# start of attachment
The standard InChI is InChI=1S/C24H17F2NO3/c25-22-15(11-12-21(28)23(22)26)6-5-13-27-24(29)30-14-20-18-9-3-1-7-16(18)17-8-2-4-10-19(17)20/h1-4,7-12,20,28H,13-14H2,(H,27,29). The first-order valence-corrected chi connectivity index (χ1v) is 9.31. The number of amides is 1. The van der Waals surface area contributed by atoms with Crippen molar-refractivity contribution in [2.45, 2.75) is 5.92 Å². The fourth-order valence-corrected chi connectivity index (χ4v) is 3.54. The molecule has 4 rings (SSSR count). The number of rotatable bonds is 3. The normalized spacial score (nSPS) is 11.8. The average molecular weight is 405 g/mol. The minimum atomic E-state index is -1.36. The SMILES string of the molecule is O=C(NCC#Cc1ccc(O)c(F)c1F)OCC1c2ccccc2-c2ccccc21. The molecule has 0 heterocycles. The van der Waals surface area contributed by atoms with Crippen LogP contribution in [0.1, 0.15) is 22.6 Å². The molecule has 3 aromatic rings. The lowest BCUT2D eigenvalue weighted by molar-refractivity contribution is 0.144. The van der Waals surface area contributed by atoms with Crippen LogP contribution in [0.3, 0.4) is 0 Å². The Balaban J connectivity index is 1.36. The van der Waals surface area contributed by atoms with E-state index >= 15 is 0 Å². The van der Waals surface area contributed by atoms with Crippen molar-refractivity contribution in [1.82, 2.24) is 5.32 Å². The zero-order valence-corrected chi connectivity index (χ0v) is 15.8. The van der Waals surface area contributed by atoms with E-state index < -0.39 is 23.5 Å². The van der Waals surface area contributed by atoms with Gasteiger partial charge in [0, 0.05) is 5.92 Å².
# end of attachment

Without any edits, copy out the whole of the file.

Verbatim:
The standard InChI is InChI=1S/C24H17F2NO3/c25-22-15(11-12-21(28)23(22)26)6-5-13-27-24(29)30-14-20-18-9-3-1-7-16(18)17-8-2-4-10-19(17)20/h1-4,7-12,20,28H,13-14H2,(H,27,29). The first-order valence-corrected chi connectivity index (χ1v) is 9.31. The number of amides is 1. The van der Waals surface area contributed by atoms with Crippen molar-refractivity contribution in [2.45, 2.75) is 5.92 Å². The fourth-order valence-corrected chi connectivity index (χ4v) is 3.54. The molecule has 4 rings (SSSR count). The number of rotatable bonds is 3. The normalized spacial score (nSPS) is 11.8. The average molecular weight is 405 g/mol. The minimum atomic E-state index is -1.36. The SMILES string of the molecule is O=C(NCC#Cc1ccc(O)c(F)c1F)OCC1c2ccccc2-c2ccccc21. The molecule has 0 heterocycles. The van der Waals surface area contributed by atoms with Crippen LogP contribution in [0.1, 0.15) is 22.6 Å². The molecule has 3 aromatic rings. The lowest BCUT2D eigenvalue weighted by molar-refractivity contribution is 0.144. The van der Waals surface area contributed by atoms with Crippen LogP contribution in [0.3, 0.4) is 0 Å². The Balaban J connectivity index is 1.36. The van der Waals surface area contributed by atoms with E-state index >= 15 is 0 Å². The van der Waals surface area contributed by atoms with Crippen molar-refractivity contribution in [1.82, 2.24) is 5.32 Å². The zero-order valence-corrected chi connectivity index (χ0v) is 15.8. The van der Waals surface area contributed by atoms with E-state index < -0.39 is 23.5 Å². The van der Waals surface area contributed by atoms with Gasteiger partial charge in [0, 0.05) is 5.92 Å².